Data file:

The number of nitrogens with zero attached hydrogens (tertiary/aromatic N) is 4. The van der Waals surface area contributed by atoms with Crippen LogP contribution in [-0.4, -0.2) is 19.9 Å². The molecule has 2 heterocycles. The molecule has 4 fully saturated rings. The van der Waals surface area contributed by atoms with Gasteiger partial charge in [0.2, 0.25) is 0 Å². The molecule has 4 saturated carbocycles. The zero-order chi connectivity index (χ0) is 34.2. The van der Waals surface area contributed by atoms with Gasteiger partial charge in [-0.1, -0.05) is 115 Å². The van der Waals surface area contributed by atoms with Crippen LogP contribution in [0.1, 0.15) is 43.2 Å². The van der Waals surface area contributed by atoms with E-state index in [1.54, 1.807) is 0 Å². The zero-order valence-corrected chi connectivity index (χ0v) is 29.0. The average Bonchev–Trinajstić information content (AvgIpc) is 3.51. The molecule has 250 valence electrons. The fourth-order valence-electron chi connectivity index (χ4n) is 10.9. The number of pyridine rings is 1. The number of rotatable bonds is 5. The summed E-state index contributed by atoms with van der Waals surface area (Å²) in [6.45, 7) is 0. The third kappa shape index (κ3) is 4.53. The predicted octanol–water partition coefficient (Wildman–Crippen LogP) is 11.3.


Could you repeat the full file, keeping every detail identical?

The number of nitrogens with zero attached hydrogens (tertiary/aromatic N) is 4. The van der Waals surface area contributed by atoms with Crippen LogP contribution in [-0.4, -0.2) is 19.9 Å². The molecule has 2 heterocycles. The molecule has 4 fully saturated rings. The van der Waals surface area contributed by atoms with Gasteiger partial charge in [0.2, 0.25) is 0 Å². The molecule has 4 saturated carbocycles. The zero-order chi connectivity index (χ0) is 34.2. The van der Waals surface area contributed by atoms with Gasteiger partial charge in [-0.1, -0.05) is 115 Å². The van der Waals surface area contributed by atoms with Crippen LogP contribution in [0.1, 0.15) is 43.2 Å². The van der Waals surface area contributed by atoms with E-state index in [1.54, 1.807) is 0 Å². The zero-order valence-corrected chi connectivity index (χ0v) is 29.0. The average Bonchev–Trinajstić information content (AvgIpc) is 3.51. The molecule has 250 valence electrons. The fourth-order valence-electron chi connectivity index (χ4n) is 10.9. The number of pyridine rings is 1. The number of rotatable bonds is 5. The summed E-state index contributed by atoms with van der Waals surface area (Å²) in [6.45, 7) is 0. The third kappa shape index (κ3) is 4.53. The predicted octanol–water partition coefficient (Wildman–Crippen LogP) is 11.3.